Demands have been made for more transparency around executive remuneration after an investigation was launched over a pay-off to the former principal of the University of Aberdeen.
The Scottish Funding Council has begun a review into the circumstances surrounding a payment made to Sir Ian Diamond. The investigation is thought to be in relation to £282,000 paid to Sir Ian in respect of a 12-month notice period.
Sir Ian announced his retirement plans in August 2017 but is said to have waited until July 2018, when he actually stepped down from his post, before triggering his notice period. This means he is still officially being paid for a position he left months ago.
During the intervening period he had continued to receive his full salary and pension contributions, totalling £312,000.
Lewis Macdonald, MSP for North East Scotland, said the payment was in the public domain but “hiding in plain sight” in the university’s accounts, when it was drawn to his attention.
“A 12-month notice period would be something many people would be pleased to have and a large salary is something everybody would be pleased to have.
“But to have those two advantages for a senior post and then to have what appears to be special arrangements around how the notice period is worked out seemed to me just a step too far.”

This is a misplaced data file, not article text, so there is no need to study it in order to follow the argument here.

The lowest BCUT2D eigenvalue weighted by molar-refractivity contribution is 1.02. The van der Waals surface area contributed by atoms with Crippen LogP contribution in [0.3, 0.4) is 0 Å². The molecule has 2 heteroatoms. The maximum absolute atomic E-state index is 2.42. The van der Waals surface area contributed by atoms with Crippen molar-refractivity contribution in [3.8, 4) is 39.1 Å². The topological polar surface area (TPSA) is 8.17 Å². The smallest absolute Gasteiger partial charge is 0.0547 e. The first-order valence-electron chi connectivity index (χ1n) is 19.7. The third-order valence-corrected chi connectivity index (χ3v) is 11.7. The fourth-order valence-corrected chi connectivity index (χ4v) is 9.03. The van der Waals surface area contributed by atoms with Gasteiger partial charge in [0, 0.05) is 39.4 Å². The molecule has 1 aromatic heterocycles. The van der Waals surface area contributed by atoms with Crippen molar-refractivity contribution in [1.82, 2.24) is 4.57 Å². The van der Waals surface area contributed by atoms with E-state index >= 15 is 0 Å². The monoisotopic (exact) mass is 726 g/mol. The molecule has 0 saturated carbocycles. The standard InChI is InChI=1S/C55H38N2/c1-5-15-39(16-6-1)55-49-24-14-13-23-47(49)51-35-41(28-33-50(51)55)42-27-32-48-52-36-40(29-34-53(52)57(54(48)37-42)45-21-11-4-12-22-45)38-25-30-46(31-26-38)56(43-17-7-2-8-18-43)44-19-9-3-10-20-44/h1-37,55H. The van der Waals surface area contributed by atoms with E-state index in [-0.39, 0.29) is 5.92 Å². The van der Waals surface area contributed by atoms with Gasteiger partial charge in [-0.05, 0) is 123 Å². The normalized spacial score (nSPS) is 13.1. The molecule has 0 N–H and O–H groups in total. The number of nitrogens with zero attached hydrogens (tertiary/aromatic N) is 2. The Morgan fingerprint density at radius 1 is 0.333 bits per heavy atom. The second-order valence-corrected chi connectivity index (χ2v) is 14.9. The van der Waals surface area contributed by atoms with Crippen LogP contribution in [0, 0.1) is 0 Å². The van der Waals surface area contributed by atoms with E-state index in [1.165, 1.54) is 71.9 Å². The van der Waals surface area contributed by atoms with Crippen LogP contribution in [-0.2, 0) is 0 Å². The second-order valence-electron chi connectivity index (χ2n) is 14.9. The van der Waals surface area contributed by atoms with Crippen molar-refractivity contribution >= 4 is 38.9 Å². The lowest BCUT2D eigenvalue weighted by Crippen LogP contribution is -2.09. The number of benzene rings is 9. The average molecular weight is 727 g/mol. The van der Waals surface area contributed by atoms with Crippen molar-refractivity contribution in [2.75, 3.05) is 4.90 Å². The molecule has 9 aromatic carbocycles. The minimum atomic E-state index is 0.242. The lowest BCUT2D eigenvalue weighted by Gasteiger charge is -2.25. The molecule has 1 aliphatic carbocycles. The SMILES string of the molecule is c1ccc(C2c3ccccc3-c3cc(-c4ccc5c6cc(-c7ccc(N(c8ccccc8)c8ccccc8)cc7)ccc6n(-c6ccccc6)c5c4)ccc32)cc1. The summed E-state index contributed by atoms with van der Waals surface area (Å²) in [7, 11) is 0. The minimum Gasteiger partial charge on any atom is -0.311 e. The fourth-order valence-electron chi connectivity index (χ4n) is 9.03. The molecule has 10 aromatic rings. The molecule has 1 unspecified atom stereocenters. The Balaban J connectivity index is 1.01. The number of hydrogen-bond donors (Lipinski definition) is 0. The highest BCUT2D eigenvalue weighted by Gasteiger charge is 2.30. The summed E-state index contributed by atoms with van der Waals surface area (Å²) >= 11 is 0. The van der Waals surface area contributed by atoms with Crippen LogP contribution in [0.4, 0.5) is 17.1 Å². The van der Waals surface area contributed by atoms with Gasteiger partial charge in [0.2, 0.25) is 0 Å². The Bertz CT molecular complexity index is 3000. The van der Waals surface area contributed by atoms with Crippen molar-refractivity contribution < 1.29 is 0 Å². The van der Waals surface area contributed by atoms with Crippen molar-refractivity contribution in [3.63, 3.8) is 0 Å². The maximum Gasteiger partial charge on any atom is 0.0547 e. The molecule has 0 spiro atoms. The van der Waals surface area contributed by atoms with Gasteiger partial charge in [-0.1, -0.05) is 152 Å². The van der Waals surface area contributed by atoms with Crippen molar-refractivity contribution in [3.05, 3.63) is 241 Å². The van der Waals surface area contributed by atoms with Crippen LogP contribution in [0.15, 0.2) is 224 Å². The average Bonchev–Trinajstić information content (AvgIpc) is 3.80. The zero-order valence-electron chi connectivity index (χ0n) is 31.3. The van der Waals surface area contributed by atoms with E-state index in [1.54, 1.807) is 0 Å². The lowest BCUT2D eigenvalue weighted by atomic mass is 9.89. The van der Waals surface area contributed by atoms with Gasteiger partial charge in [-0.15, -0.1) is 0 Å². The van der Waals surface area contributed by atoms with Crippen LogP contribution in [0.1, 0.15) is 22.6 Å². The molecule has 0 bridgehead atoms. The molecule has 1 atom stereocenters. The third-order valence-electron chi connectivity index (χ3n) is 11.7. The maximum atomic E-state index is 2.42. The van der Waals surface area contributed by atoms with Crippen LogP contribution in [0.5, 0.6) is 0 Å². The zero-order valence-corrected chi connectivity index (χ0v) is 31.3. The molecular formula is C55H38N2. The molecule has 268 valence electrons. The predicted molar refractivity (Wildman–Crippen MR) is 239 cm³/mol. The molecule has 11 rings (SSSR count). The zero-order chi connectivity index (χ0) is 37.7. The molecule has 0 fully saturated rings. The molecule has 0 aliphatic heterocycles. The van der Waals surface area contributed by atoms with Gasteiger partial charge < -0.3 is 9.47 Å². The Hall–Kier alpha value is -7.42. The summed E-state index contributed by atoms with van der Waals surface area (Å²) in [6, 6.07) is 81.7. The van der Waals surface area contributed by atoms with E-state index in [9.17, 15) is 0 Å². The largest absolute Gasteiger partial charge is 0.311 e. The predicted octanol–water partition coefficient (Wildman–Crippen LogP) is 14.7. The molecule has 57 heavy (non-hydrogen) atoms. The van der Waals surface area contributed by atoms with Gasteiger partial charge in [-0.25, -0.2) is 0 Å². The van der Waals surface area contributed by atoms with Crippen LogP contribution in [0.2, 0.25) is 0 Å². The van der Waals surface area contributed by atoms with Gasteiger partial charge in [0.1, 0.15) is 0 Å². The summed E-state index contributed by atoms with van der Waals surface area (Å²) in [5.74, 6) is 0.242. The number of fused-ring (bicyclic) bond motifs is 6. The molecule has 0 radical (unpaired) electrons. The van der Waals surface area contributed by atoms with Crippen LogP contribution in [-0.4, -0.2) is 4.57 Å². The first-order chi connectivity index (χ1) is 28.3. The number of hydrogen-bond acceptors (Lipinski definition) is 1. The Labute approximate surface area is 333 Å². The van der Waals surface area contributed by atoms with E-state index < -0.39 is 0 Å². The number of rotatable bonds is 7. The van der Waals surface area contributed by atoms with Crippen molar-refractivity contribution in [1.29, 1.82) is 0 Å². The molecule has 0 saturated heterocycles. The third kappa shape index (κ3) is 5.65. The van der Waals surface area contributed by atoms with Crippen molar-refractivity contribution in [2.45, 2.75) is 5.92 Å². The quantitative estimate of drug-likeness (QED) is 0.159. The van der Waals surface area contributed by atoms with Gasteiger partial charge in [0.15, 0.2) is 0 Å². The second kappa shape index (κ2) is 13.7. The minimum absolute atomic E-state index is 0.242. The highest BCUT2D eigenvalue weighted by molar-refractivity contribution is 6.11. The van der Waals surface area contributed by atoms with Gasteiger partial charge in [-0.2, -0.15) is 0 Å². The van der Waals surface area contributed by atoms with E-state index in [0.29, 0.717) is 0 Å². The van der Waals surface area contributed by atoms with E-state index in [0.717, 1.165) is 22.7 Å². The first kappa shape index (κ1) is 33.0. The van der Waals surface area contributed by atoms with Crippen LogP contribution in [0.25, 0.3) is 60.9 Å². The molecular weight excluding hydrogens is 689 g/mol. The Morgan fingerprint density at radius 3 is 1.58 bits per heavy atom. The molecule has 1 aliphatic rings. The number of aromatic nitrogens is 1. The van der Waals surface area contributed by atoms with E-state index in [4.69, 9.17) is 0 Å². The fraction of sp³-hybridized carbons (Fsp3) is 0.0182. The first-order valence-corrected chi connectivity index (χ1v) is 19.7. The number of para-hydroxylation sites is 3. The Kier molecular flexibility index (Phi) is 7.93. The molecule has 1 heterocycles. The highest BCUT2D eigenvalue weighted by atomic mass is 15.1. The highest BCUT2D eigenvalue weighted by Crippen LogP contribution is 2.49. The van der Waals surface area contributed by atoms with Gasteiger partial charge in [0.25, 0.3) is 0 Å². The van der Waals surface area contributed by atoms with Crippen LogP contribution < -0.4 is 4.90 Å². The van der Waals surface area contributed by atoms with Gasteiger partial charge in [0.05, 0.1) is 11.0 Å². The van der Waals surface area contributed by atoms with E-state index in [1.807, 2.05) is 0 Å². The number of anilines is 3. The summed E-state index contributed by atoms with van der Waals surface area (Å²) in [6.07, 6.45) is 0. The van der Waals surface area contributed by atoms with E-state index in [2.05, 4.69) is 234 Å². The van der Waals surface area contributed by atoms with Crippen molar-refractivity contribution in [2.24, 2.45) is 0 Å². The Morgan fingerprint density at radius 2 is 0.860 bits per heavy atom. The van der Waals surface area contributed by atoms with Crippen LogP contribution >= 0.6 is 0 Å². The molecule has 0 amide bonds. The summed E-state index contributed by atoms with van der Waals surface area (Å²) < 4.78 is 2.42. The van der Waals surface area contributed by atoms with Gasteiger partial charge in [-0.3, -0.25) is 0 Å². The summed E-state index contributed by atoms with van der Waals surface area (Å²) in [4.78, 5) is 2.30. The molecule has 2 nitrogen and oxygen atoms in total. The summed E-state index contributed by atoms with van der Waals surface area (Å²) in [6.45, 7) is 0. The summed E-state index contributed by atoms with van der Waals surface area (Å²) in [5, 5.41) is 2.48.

Mr Macdonald said he had asked Aberdeen to explain “whether this is their normal practice” but had been told the university would not be in a position to comment due to the investigation.
“The key to the whole thing is transparency,” added the Scottish Labour MSP.
Mary Senior, Scotland official at the University and College Union, said there was a “lack of transparency around how and why these golden goodbyes are given”.
Such decisions “perpetuate the divisions between those fat cats at the top and the rest of the staff who are the ones delivering the teaching, research and student support”, she added.
A spokeswoman for Aberdeen UCU said members were “deeply concerned by the failures of governance”, especially in the context of the university claiming its financial position was “precarious”, she added.
Karen Watt, the SFC’s chief executive, said: “We have begun a review, with the full cooperation of the University of Aberdeen, into the circumstances surrounding a payment made to its former principal to determine whether it met the clear governance and value for money requirements we make of all the institutions we fund.”
Aberdeen’s senior governor, Esther Roberton, said she shared the SFC’s concerns that “best use is made of the public purse”.
“I therefore welcome this review and will ensure that we cooperate fully to determine the facts surrounding the end of service arrangements for the former principal,” she said.